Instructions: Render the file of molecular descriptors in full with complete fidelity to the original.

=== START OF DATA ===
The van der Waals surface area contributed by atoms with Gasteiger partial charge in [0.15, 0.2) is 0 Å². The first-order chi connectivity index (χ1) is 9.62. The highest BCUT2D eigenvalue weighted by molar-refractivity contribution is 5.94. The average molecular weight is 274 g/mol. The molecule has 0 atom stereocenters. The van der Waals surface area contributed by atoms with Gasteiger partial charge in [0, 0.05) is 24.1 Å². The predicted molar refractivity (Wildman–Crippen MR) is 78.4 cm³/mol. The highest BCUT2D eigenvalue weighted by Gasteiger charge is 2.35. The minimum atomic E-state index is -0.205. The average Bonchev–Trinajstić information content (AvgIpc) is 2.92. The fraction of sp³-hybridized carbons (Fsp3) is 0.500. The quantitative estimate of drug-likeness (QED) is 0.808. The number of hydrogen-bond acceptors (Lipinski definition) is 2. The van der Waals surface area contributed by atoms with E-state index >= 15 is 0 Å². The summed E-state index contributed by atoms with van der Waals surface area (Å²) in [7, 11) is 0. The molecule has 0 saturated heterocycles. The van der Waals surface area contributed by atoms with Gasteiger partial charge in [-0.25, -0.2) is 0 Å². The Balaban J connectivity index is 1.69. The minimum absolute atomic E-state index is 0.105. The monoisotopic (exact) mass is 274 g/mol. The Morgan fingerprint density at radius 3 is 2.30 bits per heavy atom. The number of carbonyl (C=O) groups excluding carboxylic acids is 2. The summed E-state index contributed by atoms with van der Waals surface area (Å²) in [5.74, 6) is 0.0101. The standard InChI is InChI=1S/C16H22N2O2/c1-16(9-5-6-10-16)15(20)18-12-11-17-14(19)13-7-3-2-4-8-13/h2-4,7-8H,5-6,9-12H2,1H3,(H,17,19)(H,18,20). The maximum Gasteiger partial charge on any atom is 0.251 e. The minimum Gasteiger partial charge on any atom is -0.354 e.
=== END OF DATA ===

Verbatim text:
The van der Waals surface area contributed by atoms with Gasteiger partial charge in [0.15, 0.2) is 0 Å². The first-order chi connectivity index (χ1) is 9.62. The highest BCUT2D eigenvalue weighted by molar-refractivity contribution is 5.94. The average molecular weight is 274 g/mol. The molecule has 0 atom stereocenters. The van der Waals surface area contributed by atoms with Gasteiger partial charge in [0, 0.05) is 24.1 Å². The predicted molar refractivity (Wildman–Crippen MR) is 78.4 cm³/mol. The highest BCUT2D eigenvalue weighted by Gasteiger charge is 2.35. The minimum atomic E-state index is -0.205. The average Bonchev–Trinajstić information content (AvgIpc) is 2.92. The fraction of sp³-hybridized carbons (Fsp3) is 0.500. The quantitative estimate of drug-likeness (QED) is 0.808. The number of hydrogen-bond acceptors (Lipinski definition) is 2. The van der Waals surface area contributed by atoms with E-state index >= 15 is 0 Å². The summed E-state index contributed by atoms with van der Waals surface area (Å²) in [7, 11) is 0. The molecule has 0 saturated heterocycles. The van der Waals surface area contributed by atoms with Gasteiger partial charge in [-0.25, -0.2) is 0 Å². The Balaban J connectivity index is 1.69. The minimum absolute atomic E-state index is 0.105. The monoisotopic (exact) mass is 274 g/mol. The Morgan fingerprint density at radius 3 is 2.30 bits per heavy atom. The number of carbonyl (C=O) groups excluding carboxylic acids is 2. The summed E-state index contributed by atoms with van der Waals surface area (Å²) in [5.74, 6) is 0.0101. The standard InChI is InChI=1S/C16H22N2O2/c1-16(9-5-6-10-16)15(20)18-12-11-17-14(19)13-7-3-2-4-8-13/h2-4,7-8H,5-6,9-12H2,1H3,(H,17,19)(H,18,20). The maximum Gasteiger partial charge on any atom is 0.251 e. The minimum Gasteiger partial charge on any atom is -0.354 e.